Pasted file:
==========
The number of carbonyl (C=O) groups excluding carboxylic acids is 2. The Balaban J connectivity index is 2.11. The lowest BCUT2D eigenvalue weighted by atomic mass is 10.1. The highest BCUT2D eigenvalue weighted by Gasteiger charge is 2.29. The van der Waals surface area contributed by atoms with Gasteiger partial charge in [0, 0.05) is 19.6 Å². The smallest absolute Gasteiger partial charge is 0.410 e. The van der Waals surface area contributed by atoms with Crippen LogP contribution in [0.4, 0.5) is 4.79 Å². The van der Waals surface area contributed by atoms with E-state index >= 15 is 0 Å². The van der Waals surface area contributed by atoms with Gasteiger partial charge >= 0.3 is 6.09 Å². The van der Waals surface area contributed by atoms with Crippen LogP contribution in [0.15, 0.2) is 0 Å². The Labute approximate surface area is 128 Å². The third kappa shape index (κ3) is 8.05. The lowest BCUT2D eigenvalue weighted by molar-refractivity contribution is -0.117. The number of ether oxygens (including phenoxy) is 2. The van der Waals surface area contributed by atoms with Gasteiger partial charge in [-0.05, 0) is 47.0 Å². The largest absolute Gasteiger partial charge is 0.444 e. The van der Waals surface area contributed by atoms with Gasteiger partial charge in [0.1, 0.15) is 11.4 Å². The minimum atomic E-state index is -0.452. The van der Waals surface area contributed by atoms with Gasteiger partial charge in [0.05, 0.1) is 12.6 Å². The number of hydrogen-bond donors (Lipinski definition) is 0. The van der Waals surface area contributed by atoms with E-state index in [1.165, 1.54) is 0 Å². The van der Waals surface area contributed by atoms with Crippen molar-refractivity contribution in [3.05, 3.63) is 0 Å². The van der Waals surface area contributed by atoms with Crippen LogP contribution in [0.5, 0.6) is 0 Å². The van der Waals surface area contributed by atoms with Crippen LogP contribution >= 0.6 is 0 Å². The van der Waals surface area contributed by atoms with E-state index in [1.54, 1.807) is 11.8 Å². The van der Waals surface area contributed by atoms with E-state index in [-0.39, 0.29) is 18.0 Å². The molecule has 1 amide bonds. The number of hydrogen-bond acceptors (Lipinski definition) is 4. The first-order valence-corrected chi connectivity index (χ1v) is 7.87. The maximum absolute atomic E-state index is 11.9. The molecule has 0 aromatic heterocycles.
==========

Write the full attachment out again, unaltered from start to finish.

The number of carbonyl (C=O) groups excluding carboxylic acids is 2. The Balaban J connectivity index is 2.11. The lowest BCUT2D eigenvalue weighted by atomic mass is 10.1. The highest BCUT2D eigenvalue weighted by Gasteiger charge is 2.29. The van der Waals surface area contributed by atoms with Gasteiger partial charge in [0, 0.05) is 19.6 Å². The smallest absolute Gasteiger partial charge is 0.410 e. The van der Waals surface area contributed by atoms with Crippen LogP contribution in [0.4, 0.5) is 4.79 Å². The van der Waals surface area contributed by atoms with E-state index >= 15 is 0 Å². The van der Waals surface area contributed by atoms with Gasteiger partial charge >= 0.3 is 6.09 Å². The van der Waals surface area contributed by atoms with Crippen LogP contribution in [0.15, 0.2) is 0 Å². The Labute approximate surface area is 128 Å². The third kappa shape index (κ3) is 8.05. The lowest BCUT2D eigenvalue weighted by molar-refractivity contribution is -0.117. The number of ether oxygens (including phenoxy) is 2. The van der Waals surface area contributed by atoms with Gasteiger partial charge in [-0.05, 0) is 47.0 Å². The largest absolute Gasteiger partial charge is 0.444 e. The van der Waals surface area contributed by atoms with Gasteiger partial charge in [0.1, 0.15) is 11.4 Å². The minimum atomic E-state index is -0.452. The van der Waals surface area contributed by atoms with Gasteiger partial charge in [0.05, 0.1) is 12.6 Å². The number of hydrogen-bond donors (Lipinski definition) is 0. The van der Waals surface area contributed by atoms with E-state index in [1.165, 1.54) is 0 Å². The van der Waals surface area contributed by atoms with Crippen molar-refractivity contribution in [3.05, 3.63) is 0 Å². The van der Waals surface area contributed by atoms with Crippen LogP contribution in [0.5, 0.6) is 0 Å². The van der Waals surface area contributed by atoms with Crippen LogP contribution >= 0.6 is 0 Å². The van der Waals surface area contributed by atoms with E-state index in [1.54, 1.807) is 11.8 Å². The van der Waals surface area contributed by atoms with E-state index in [-0.39, 0.29) is 18.0 Å². The molecule has 1 amide bonds. The number of hydrogen-bond acceptors (Lipinski definition) is 4. The first-order valence-corrected chi connectivity index (χ1v) is 7.87. The maximum absolute atomic E-state index is 11.9. The molecule has 0 aromatic heterocycles.